Expanding the record is fully within the discretion of the district court and is unnecessary when the record is sufficient to determine the merits of the case. See Prada v. United States, No. 16-11704, 2017 WL 2210892, at *2 (11th Cir. May 19, 2017).

         Petitioner first moves to expand the record to include a complaint Petitioner purportedly filed with the Office of the Inspector General. (Doc. 85). To the extent the Court can understand Petitioner's argument, it appears he filed a complaint against Christian Daley of the IRS and AUSA Josephine Thomas alleging that the Government fabricated evidence against Petitioner in his criminal case relating to the amount of loss for which Petitioner was held accountable for at sentencing. But Petitioner is not entitled to this relief. This Court, as well as the Eleventh Circuit, have rejected Petitioner's arguments concerning the amount of loss for which he was held accountable at sentencing. Here, Petitioner simply seeks to raise this argument once again. Moreover, Petitioner has failed to attach the complaint he allegedly filed with the Office of the Inspector General. Accordingly, the Court denies Petitioner's motion to expand the record to include this complaint (Civ. Doc. 85). For the same reasons, the Court denies Petitioner's motion to expand the record to include examples of the fraud committed by federal officers (Civ. Doc. 87).

         Petitioner also seeks to expand the record to include a Florida Sentinel Bulletin article regarding an individual who was sentenced to a six year, two and one-half month prison sentence for theft of government funds, possession of 15 or more unauthorized access devices, use of unauthorized access devices, aggravated identify theft, and false claims. (Civ. Doc. 89). Petitioner claims that this article shows sentencing disparities between that individual and Petitioner. But, as explained above, Petitioner's sentence has been affirmed by the Eleventh Circuit, and his arguments regarding his sentencing have already been raised and rejected by this Court. Accordingly, Petitioner's motion to expand the record to include the Florida Sentinel Bulletin article (Civ. Doc. 89) is denied.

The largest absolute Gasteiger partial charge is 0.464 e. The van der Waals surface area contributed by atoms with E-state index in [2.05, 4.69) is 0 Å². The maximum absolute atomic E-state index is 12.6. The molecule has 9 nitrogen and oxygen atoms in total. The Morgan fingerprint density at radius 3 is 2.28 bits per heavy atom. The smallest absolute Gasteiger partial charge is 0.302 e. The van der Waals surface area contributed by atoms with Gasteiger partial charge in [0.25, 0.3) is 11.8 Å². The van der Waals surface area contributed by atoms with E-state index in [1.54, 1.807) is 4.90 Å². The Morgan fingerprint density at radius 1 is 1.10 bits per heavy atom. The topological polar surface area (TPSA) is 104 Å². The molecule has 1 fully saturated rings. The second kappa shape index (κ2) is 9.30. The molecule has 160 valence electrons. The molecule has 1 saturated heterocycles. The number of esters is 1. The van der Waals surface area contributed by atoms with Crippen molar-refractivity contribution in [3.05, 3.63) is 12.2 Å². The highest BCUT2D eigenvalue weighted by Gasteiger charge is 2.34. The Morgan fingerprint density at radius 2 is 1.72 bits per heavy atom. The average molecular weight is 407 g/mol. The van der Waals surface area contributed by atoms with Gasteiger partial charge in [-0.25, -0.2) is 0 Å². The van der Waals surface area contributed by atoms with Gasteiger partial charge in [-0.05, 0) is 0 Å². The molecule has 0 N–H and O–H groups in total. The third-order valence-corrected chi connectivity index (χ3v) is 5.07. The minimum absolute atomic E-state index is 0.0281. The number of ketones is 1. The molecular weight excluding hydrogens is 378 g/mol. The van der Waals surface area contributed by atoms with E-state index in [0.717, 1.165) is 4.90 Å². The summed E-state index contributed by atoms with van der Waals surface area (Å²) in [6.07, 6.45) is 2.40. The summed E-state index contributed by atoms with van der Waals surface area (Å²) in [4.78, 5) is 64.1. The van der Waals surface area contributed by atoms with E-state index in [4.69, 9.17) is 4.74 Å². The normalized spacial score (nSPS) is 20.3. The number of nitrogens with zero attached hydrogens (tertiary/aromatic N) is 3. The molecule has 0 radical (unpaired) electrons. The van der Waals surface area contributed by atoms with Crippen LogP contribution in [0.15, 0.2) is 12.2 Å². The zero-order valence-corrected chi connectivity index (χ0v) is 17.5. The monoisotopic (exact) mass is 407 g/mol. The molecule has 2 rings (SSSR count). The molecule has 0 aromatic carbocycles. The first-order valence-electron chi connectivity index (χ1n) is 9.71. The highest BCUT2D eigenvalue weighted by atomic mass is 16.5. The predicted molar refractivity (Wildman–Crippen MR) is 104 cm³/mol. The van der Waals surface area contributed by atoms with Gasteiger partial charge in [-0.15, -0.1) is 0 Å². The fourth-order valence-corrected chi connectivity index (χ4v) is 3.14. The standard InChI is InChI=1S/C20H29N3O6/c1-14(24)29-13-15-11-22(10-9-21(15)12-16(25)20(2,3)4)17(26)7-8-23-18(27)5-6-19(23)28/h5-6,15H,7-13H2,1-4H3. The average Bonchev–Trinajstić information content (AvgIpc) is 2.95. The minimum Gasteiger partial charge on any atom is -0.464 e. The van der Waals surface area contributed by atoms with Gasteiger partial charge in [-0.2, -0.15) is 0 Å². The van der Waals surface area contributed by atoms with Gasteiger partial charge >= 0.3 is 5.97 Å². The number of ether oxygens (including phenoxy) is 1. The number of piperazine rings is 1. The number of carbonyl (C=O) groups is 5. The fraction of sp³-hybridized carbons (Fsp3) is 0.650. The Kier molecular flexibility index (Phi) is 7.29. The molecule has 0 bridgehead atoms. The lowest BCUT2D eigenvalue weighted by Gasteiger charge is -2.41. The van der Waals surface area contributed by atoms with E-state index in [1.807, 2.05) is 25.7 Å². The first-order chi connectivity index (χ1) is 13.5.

Lastly, Petitioner files two motions to expand the record to include the holding in two different Eleventh Circuit cases. (Civ. Docs. 88 and 91). Again, Petitioner improperly argues in each of these motions that these cases support his position regarding the amount of loss for which he was held accountable at sentencing. Moreover, it is not proper for the Court to expand the record to include case law. Accordingly, these motions to expand the record (Civ. Docs. 88 and 91) are denied.

         II. Motion for Reconsideration

         Next, the Court addresses Petitioner's motion for reconsideration of the Court's denial of Petitioner's request to reopen his § 2255 proceedings (Civ. Doc. 86). On August 1, 2017, the Court denied Petitioner's motion to reopen his § 2255 proceedings pursuant to Rule 60(b), in which Petitioner appeared to take issue with the amount of loss the Court applied at sentencing. (Civ. Doc. 80). In that order, the Court stated that this argument has already been rejected by this Court and the Eleventh Circuit. (Civ. Doc. 80). Because a Rule 60(b) motion is not a vehicle for ...